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Yes James it does make more network traffic. But it really doesn't matter for this assignment. Because the Facade on the client side I think is the most elegant solution we can have for the assignment.
In the real world and with three tier you would limit your network traffic using some of j2ee design patterns, but that is beyond the requirements and can't be used.
I know I should have all the public methods implemented in a client class. My question is:
if I want to book a ticket, which approach should I use:
1. call remoteData.lock()->remoteData.modify()->remoteData.unlock from client
2. implement a complete function 'book()' in RemoteData at server side, and call remoteData.book() from client. Then the lock and unlock methods implemented in the client class will not be invoked anywhere.
Thanks.

try lock-->read-->modiy-->unlock.
Mark
 
James Du
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In my design, i have a book methods in each side for i dont want to be considered of inconsiderate of the network traffic and dont want to lose points for it.
Mark, which approach do you choose?
As for Facade patten, i see many people talk of it but i have very little knowledge of it, what's the benefit of it in this assignment? could you please elaborate it?
thanks
James
 
Mark Spritzler
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A Facade basically wraps the complexity of a system, into a few ready to use methods for the user.
For instance, we know that Data has a certain number of methods. However the client is doing what. Searching, Booking, Getting Available Seats, and maybe filling in some JComboBoxes. So you would have a class that has an instance of your DataAccess class, and all the above methods only. Then the client/controller only have to call Book() to book a flight, or just Search() to do a search.
Think of the IO classes as Facades. It hides the complexity of the low level API's for handling IO, all you have to do is create a Stream and use it. You don't know anything about how it creates the stream ,the OS info and such. That is a Facade.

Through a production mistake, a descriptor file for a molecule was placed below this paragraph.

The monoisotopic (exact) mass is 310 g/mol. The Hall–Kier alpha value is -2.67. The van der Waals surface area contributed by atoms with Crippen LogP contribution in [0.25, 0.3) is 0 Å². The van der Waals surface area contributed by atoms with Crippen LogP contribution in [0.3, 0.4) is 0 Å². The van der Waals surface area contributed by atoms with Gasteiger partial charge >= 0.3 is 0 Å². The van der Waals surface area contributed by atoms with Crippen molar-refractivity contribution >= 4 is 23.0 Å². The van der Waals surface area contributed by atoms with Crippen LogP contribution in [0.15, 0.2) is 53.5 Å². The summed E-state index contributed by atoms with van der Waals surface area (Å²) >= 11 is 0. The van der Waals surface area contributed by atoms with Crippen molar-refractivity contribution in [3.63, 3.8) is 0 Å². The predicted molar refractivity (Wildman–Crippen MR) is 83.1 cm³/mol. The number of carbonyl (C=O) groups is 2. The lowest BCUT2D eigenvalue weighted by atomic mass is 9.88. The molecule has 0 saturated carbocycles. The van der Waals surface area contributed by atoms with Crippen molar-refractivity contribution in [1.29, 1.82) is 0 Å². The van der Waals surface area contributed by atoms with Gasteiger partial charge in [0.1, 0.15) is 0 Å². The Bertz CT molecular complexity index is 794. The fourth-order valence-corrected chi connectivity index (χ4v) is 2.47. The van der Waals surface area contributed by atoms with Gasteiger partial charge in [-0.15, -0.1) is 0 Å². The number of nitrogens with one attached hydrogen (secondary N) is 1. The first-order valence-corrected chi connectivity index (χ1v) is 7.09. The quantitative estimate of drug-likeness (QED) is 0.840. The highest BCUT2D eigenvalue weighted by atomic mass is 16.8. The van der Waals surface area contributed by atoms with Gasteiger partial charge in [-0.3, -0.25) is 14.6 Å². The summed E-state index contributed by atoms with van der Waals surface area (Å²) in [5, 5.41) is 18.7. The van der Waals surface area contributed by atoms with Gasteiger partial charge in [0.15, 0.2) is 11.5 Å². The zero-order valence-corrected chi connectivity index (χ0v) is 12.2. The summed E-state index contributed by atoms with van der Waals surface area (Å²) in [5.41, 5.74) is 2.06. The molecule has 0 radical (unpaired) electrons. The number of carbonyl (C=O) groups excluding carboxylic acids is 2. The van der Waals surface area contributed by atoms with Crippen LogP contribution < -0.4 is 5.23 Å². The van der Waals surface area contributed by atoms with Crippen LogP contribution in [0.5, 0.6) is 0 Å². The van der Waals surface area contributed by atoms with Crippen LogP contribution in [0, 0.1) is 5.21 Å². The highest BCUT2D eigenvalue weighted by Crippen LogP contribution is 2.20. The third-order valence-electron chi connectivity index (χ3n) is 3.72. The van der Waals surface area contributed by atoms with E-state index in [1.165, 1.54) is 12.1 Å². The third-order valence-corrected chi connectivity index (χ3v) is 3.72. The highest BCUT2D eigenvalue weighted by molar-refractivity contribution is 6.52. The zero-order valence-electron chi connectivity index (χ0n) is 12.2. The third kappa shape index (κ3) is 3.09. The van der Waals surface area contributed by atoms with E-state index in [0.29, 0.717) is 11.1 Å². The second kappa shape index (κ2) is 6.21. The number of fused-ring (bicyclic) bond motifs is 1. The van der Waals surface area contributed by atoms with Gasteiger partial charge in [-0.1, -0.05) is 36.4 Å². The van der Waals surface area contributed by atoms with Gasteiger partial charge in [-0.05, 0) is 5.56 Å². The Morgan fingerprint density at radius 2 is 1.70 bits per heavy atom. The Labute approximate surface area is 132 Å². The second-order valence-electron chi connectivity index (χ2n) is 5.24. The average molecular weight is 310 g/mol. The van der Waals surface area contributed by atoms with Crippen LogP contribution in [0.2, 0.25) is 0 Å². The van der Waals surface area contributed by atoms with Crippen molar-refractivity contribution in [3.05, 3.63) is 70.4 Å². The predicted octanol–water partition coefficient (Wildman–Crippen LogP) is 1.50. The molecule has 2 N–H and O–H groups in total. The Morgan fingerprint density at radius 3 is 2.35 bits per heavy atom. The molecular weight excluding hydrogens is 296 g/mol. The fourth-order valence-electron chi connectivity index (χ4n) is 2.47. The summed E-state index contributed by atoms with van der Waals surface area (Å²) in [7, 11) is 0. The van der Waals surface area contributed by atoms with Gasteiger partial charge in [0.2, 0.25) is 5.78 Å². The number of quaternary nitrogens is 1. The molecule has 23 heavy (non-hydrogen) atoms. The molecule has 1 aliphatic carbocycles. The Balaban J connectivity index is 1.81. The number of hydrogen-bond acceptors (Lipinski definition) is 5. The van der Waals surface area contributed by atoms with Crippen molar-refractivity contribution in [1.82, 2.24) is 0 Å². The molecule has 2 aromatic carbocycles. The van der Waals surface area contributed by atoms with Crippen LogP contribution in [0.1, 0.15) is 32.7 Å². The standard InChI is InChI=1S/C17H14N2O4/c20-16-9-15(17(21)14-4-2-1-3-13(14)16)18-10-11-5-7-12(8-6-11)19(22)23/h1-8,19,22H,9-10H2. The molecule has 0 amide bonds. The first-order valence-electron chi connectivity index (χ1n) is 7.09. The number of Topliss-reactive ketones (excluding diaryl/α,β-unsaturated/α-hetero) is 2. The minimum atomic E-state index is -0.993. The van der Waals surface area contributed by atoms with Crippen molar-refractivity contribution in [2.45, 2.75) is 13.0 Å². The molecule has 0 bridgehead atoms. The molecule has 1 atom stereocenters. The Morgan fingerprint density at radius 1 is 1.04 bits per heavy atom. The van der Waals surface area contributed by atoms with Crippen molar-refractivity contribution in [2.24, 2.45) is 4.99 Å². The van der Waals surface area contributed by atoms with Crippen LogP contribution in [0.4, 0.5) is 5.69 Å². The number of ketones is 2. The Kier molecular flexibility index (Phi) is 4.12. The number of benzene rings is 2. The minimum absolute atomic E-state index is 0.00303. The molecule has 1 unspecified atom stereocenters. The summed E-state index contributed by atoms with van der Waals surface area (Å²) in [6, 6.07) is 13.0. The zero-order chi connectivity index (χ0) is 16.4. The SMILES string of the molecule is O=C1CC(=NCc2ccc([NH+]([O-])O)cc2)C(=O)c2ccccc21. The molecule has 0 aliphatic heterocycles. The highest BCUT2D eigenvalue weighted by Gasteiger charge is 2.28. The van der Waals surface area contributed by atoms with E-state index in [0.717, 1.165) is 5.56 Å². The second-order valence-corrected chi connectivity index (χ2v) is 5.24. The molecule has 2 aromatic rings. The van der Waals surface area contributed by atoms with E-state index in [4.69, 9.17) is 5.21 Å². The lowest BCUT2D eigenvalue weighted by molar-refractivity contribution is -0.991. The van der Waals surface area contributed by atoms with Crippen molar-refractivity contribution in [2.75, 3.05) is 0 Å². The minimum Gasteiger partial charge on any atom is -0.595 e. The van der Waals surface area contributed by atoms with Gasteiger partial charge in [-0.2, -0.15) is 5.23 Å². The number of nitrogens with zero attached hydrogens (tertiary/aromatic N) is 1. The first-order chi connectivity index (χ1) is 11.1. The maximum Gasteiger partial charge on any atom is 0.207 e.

As far as book method, I only had it in my Facade, which is only on the client side.

Mark
 
James Du
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Thanks Mark
According to the defination of the Facade you've given, I do have a Facade in my initial design, It is FBNBusiness and the class only provide the minimal necessary set of methods to the user. But afterwards when I reviewed my design i found it did not provide any substantial logic, just forward the command to the lower layer, say, RemoteDataAdapter or LocalDataApter, I think it brought in an extra layer and hurt the readability of the system so i discarded it.
Maybe the the Facade layer shows its value much in the extensiblity for the future rather than for now? and maybe the key idea in the pattern is to hide? and the idea of hide in turn is highly valued by graders?

Thanks
James
 
James Du
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Hi, Mark, could give more comments please.
Thanks
James
 
Mark Spritzler
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Yes James, it hides the complexity of the underlying classes. So say you have a GUI programmer, all he needs to know is the methods of the Facade. Which is really nice for the Junior GUI programmer.
You have lots of Facade classes in Java already. All the IO Stream classes are Facades. Can you tell me what is the underlying API calls that the Stream classes use to open the connection, read the binary, etc? No because all of that is hidden from you by the Stream class which is a Facade.
Hence the difference between lower level classes and higher level classes. Complexity.
Mark
 
James Du
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Thanks Mark, i got it.
James